I am back with another review of Duck & Waffle and this time it is with their evening menu. It was such an enjoyment last time having brunch at Duck and Waffle that we decided to return, to give their evening menu and the high-level view of London a test drive.
Although I preferred the brunch menu over the evening selection, the view in the evening has to be the most beautiful time of the day to view. It was beautiful and the view is such a great addition to a meal. I feel that it is really enjoyable to be having a meal and at the same time sitting beside the window watching the view of London.
That evening we got the opportunity to watch the London sunset, which was a glorious sight. I would have never thought London sky could be so pretty.
As the London sky get darker, the view just get even more beautiful. What more could I ask for a view like this at Duck and Waffle.
The evening menu is different to the brunch menu but with some dishes that appear in both, such as the foie gras all day breakfast and of course the signature dish Duck & Waffle.We opened our meal with the same starter as we did for brunch which was a bag of the BBQ spiced crispy pig ears (£5).
The last time we ordered this starter it was a disappointment, and it had nothing to do with the flavour. It was actually due to the bag not having a red wax seal. So it was excitement when we finally got the seal of approval this time round. Such a tiny thing can make such a different!
The evening menu has a section of raw dishes and we started it off with half-dozen (6) carlingford rock oysters (£16) which are serves with the tradition accompaniments.
Also from the raw section we tried the fillet of beef (£14) which is served with foie gras, truffle and pecorino (a type of Italian cheese).
From the small plate section of the menu we ordered Pollock meatballs (£10) which consisted of fish meatballs in lobster cream sauce and parmesan. The parmesan was not strong at all and nice combination with the lobster cream. To enjoy this dish I recommend to have the lobster cream to provide the flavour to the pollack meatballs.
The hara bhara lamb cutlets (£13) was served with what we believe to have tasted a smoked aubergine puree. I felt it was a great combination with nicely cooked lamb cutlets.
A favourite on our table was the Roasted octopus (£12) served with chorizo, lemon and caper. It was tender octopus which went well with the combination of chopped chorizo and caper.
The Spicy ox cheek doughnut (£9) served with apricot jam, was a dish which we did not order when we were having brunch so we gave it try this time round.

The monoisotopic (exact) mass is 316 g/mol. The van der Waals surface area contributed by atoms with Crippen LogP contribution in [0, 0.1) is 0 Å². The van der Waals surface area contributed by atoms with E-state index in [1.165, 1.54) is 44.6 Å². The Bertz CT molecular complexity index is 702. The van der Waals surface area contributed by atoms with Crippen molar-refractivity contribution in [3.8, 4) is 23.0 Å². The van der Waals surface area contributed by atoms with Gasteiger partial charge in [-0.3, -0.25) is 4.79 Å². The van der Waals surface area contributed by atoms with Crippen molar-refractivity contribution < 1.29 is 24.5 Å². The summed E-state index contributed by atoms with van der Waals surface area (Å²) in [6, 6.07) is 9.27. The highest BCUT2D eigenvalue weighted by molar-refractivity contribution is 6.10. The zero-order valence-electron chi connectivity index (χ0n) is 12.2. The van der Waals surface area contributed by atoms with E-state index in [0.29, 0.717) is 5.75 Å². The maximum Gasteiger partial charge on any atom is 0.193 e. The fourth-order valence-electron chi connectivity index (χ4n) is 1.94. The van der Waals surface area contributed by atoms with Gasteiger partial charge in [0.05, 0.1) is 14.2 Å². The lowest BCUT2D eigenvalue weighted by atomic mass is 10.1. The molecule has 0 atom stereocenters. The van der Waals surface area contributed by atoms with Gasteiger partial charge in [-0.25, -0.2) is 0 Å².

It tasted like a soft savoury donut which was filled with meaty ox cheek. Unique and not bad, but it was not for every one at the table. I just think it is like a pancake which can be served as sweet or savoury.
From the table section of the menu we ordered the signature Duck and Waffle (£17). I could not leave the restaurant with out ordering this dish of a waffle topped with crispy leg confit and fried duck egg. It was served with a small jug of mustard maple syrup. I recommend not to pour all the syrup over the dish because it is very sweet, so only a small amount is needed.
The Cornish mussel & clam casserole (£25) is served with guanciale (unsmoked Italian bacon) and topped with a parsley crumb.
It was choice between the 400g rib eye (£35), the whole roast chicken (£32) or the special of the day which was the chaterberlaind steak. We went for neither of these three and selected the whole roasted honey glazed ham hock (£26). I definitely thought it was a great choice since it was a beautiful ham that was cooked soft and it was not too salted as well.
The ham came served with roasted turnips and carrots, as well some fresh watercress.
We finish the evening dinner with dessert and no question with my choice, as it had to be the torrejas (£8). It was the one dessert that I really enjoyed when I was dining at Duck and Waffle for brunch. This warm dessert consisted of maple caramel apples, brioche bread and custard. It is like eating a bread and butter pudding.
Another favourite for a sweet tooth is the warm chocolate brownie (£8) served with peanut butter ice cream and crunchy caramel. Although, all dessert are great for sharing but this is one I would share because the brownie is so sweet and chocolatey. I would had prefer another scoop of ice cream to balance out the sweetness.
We spent around £40pp including drinks and service charge for a table of 9 people. I remember that we spent less at brunch but then we did not have as many alcohol that we had for our evening dinner.
(Prices correct at the time of dining)
Duck and Waffle brunch review: https://chechemui.wordpress.com/2013/03/25/duck-and-waffle-brunch/
Duck and Waffle